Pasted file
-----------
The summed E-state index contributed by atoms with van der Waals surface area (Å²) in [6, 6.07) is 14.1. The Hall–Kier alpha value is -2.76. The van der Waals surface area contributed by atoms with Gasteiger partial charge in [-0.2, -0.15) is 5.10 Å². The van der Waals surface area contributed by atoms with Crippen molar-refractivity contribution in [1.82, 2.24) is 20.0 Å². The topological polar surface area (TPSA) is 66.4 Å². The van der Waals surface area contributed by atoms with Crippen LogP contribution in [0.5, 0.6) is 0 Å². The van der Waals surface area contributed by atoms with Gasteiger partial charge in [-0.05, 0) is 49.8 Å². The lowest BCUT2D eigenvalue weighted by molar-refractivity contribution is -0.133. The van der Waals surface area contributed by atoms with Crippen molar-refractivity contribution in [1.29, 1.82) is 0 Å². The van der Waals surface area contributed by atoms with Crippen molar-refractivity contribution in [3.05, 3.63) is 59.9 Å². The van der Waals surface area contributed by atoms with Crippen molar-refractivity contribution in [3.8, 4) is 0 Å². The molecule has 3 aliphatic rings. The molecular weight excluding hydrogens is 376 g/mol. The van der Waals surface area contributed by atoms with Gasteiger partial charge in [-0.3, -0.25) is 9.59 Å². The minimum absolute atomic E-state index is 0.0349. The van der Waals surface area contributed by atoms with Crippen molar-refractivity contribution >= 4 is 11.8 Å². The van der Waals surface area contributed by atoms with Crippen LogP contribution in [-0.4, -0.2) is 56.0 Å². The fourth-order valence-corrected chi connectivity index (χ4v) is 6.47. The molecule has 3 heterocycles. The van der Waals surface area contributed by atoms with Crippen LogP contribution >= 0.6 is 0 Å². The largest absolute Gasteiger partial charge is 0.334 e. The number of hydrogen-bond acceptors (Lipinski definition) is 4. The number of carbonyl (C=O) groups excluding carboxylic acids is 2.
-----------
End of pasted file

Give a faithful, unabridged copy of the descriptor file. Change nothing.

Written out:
The summed E-state index contributed by atoms with van der Waals surface area (Å²) in [6, 6.07) is 14.1. The Hall–Kier alpha value is -2.76. The van der Waals surface area contributed by atoms with Gasteiger partial charge in [-0.2, -0.15) is 5.10 Å². The van der Waals surface area contributed by atoms with Crippen molar-refractivity contribution in [1.82, 2.24) is 20.0 Å². The topological polar surface area (TPSA) is 66.4 Å². The van der Waals surface area contributed by atoms with Crippen LogP contribution in [0.5, 0.6) is 0 Å². The van der Waals surface area contributed by atoms with Gasteiger partial charge in [-0.05, 0) is 49.8 Å². The lowest BCUT2D eigenvalue weighted by molar-refractivity contribution is -0.133. The van der Waals surface area contributed by atoms with Crippen molar-refractivity contribution in [1.29, 1.82) is 0 Å². The van der Waals surface area contributed by atoms with Crippen molar-refractivity contribution in [3.05, 3.63) is 59.9 Å². The van der Waals surface area contributed by atoms with Crippen molar-refractivity contribution in [3.8, 4) is 0 Å². The molecule has 3 aliphatic rings. The molecular weight excluding hydrogens is 376 g/mol. The van der Waals surface area contributed by atoms with Gasteiger partial charge in [-0.3, -0.25) is 9.59 Å². The minimum absolute atomic E-state index is 0.0349. The van der Waals surface area contributed by atoms with Crippen molar-refractivity contribution >= 4 is 11.8 Å². The van der Waals surface area contributed by atoms with Crippen LogP contribution in [-0.4, -0.2) is 56.0 Å². The fourth-order valence-corrected chi connectivity index (χ4v) is 6.47. The molecule has 3 heterocycles. The van der Waals surface area contributed by atoms with Crippen LogP contribution >= 0.6 is 0 Å². The largest absolute Gasteiger partial charge is 0.334 e. The number of hydrogen-bond acceptors (Lipinski definition) is 4. The number of carbonyl (C=O) groups excluding carboxylic acids is 2.